As complaints about shortages in Saskatchewan's medical sector continue, doctors had the rare opportunity to put officials in charge of the province's health policy on the hot seat.
The Saskatchewan Medical Association (SMA) held its annual assembly at the Delta Hotel in Regina on Friday, and for the first time in three years the event was held in-person, allowing doctors from across the province to ask questions of Health Minister Paul Merriman and Everett Hindley, the minister of of mental health and addictions, seniors, and rural and remote health.
"I think it's always better to have the opportunity to discuss these critical issues in person rather than by telephone or or Webex," said SMA president Dr. John Gjevre.
Many of the questions focused on how the province was working create a more stable medical field in Saskatchewan.
The shortage of workers in the medical field are well known. The shortages have been reported in the province's emergency departments, lab services, obstetrics, family medicine and nursing units, and are not limited to a rural or urban locations.
As a result, doctors wanted to know how the province plans to alleviate the shortage of doctors and health-care workers.
"There are significant challenges across the country, it's not just a Saskatchewan problem," Gjevre said. "We need to revitalize and, frankly, transform how we approach family medicine and primary care."
Merriman and Hindley continually emphasized that the health-care system has problems.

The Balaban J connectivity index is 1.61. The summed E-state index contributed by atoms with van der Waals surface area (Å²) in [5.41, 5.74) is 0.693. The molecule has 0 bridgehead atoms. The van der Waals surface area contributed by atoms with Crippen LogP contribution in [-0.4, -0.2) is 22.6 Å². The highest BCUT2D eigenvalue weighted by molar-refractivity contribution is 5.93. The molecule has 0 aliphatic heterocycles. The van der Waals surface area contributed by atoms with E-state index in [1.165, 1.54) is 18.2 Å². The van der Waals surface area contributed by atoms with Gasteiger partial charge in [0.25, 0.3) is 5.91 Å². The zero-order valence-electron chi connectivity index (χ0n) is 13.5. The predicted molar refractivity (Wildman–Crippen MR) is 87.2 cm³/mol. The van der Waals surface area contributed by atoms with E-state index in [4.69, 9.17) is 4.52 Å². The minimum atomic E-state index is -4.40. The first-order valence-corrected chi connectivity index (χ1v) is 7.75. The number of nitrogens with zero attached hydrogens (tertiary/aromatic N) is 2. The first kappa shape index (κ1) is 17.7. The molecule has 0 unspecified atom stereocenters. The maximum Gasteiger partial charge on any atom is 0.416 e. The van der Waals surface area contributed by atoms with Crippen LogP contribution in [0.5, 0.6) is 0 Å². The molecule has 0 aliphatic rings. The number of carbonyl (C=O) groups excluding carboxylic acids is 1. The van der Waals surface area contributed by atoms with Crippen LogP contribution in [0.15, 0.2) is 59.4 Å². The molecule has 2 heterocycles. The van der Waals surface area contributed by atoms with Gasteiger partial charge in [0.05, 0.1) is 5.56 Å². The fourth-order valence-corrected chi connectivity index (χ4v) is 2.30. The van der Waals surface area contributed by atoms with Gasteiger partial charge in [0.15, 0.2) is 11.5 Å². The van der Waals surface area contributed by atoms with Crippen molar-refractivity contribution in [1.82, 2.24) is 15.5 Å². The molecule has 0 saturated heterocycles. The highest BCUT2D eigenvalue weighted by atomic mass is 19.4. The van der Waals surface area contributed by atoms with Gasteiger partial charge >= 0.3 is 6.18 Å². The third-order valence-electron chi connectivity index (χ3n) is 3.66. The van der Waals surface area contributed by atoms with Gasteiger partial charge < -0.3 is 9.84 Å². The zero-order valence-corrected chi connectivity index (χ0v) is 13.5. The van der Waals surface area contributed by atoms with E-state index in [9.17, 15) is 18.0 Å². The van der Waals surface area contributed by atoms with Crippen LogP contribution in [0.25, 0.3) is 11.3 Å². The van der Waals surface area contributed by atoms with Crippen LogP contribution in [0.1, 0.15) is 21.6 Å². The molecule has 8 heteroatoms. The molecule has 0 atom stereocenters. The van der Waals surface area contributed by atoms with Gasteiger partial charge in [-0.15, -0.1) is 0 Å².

Speaking to media after the doctors question period, Merriman pointed to the plan the province unveiled last month as the solution.
The $60-million initiative aims to bring about a thousand more physicians, nurses and other health-care support staff to fill vacancies across the province.
Doctors are especially important, Merriman said, touting the "second-best compensation package for physicians in the country" that he believes will help lure candidates.
"I don't have a specific number," Merriman told reporters. "I would I guess I would put it this way: If there's a doctor out there that wants to be in Saskatchewan, we'll hire you."
Merriman says the province has been able to recruit 107 doctors in the last 12 months, which works out to a net increase of 40 doctors over that time period.
Fifty-one of them are general practitioners, he added.
But critics, including some of the doctors at the SMA convention, have pointed out that plan is not meant to address immediate shortages.
CBC attempted to ask Everett Hindley, the minister of rural health, about the staffing challenges in Saskatchewan. However, he left the building as other interviews were still underway.
In his answers to doctors' questions, Merriman continually admitted there will continue to be short-term pain as they work toward finding solutions.
Merriman thanked the many doctors at the conference who provided him with suggestions on how to address issues in the province.
"We're going to work with them because they have a very good working knowledge of the system and how we can make things improve for the patient," he said.